In this article we will discuss about:- 1. Initial Selection of Project Ideas 2. Pre-Investment Study (PIS) 3. Pre-Project Activities 4. SWOT Analysis 5. Market Appraisal 6. Sources of Data 7. Market Survey 8. Charts and Layouts in Technical Analysis. 

Initial Selection of Project Ideas:

Before a project idea is considered for detailed study, the promoter must verify the following:

1. Project must match with the promoter’s profile of qualifications, experience, interest etc.

2. Rough estimate of project cost and promoter’s capability to mobilize the necessary resources to the proposed project.


3. Clear idea about market size and growth potential.

4. The availability of inputs and proximity of market for final products.

5. Costs involved in production, administration and marketing.

6. Availability of technology, plant and machinery.


7. Risks involved with the project.

Once the entrepreneur comes to a conclusion that the project can be taken up for detailed study, he can start with conducting of feasibility study.

Pre-Investment Study (PIS):

It is prepared for establishing the prima facie project viability with sufficient back up for the purpose of owner/ promoter’s internal evaluation. PIS will be the basic guideline for the preparation of detailed Techno-Economic Feasibility Report (TEFR) which is prepared for meeting the requirement of financial institutions or banks. So PIS report is not a bankable report but TEFR is.

Pre-Project Activities:

It is necessary that advance actions are to be taken before the zero date not taking the character of pre-project activities. Pre-project activities, however, are those which define the scope of the main project activities and fixation of all performance targets leading to the fixation of zero date.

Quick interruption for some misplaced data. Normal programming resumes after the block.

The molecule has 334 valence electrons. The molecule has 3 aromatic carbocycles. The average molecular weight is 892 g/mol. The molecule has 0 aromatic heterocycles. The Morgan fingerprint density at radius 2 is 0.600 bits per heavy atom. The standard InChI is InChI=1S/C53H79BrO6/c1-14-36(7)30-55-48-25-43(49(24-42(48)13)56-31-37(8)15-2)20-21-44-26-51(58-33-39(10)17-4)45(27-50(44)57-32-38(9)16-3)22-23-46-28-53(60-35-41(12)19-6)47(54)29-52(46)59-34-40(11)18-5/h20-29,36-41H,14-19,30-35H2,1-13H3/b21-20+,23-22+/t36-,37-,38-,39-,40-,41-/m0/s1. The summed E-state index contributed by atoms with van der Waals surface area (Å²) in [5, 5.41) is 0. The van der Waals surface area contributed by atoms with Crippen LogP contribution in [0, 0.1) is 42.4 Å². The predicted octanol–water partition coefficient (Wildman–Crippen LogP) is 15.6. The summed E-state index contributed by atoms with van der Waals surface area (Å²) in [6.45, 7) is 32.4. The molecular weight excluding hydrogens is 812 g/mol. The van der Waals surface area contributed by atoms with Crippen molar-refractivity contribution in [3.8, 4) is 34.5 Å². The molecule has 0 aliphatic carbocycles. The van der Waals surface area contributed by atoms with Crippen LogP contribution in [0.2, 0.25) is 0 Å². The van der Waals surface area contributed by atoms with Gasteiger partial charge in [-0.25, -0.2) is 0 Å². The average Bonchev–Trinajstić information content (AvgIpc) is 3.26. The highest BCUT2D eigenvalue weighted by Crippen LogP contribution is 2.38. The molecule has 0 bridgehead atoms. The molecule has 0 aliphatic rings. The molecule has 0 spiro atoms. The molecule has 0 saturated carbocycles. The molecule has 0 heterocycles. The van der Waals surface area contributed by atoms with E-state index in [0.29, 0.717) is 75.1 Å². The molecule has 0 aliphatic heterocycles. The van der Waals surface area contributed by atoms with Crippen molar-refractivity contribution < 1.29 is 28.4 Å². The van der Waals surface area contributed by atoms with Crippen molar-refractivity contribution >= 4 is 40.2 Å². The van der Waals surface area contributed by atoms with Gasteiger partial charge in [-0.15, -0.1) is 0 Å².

There are some pre-project activities which are sequential, unless one is completed the other cannot start. There are also others which are independent.

The steps which could be taken before zero date of a project which constitute pre-project activities are:

1. Identification of project/product

2. Selection of location


3. Determination of plant capacity

4. Site selection, soil survey, plot plans

5. Selection of collaborators/sourcing of technology

6. Manpower planning, recruiting key personnel.

SWOT Analysis of a Project:


In the initial selection of project opportunities by an existing company, a more intensive analysis of the companies resources and environment could be made to identify specific project opportunities on the basis of the companies’ existing activities. An existing company which seeks to identify new project opportunities should undertake and evaluate its strength and weaknesses as well as opportunities and threats in the external environment, which is called ‘SWOT analysis’.

The analysis focuses on the following issues i.e., the aspects to be considered in a SWOT analysis:

1. Internal financial resources available for investment for new project after taking into account the need for replacement expenditures, increase in working capital, repayment of borrowings and dividend obligations. This would indicate the extent of internal financial resources required.

2. Current facilities available in areas of production, technological capabilities and intense R & D. This will enable the tie up with new technological collaboration.


3. Sources of raw material, their reliability, adequacy of power supply and other utilities, transport and communication facilities.

4. Present cost structure of existing products and their contribution to profitability.

5. Market share distribution network, company’s image in market place, likely changes in the structure of competition.

6. Resourcefulness and competence of top management, age and profile of executives, employee motivation level and the state of employer-employee relations.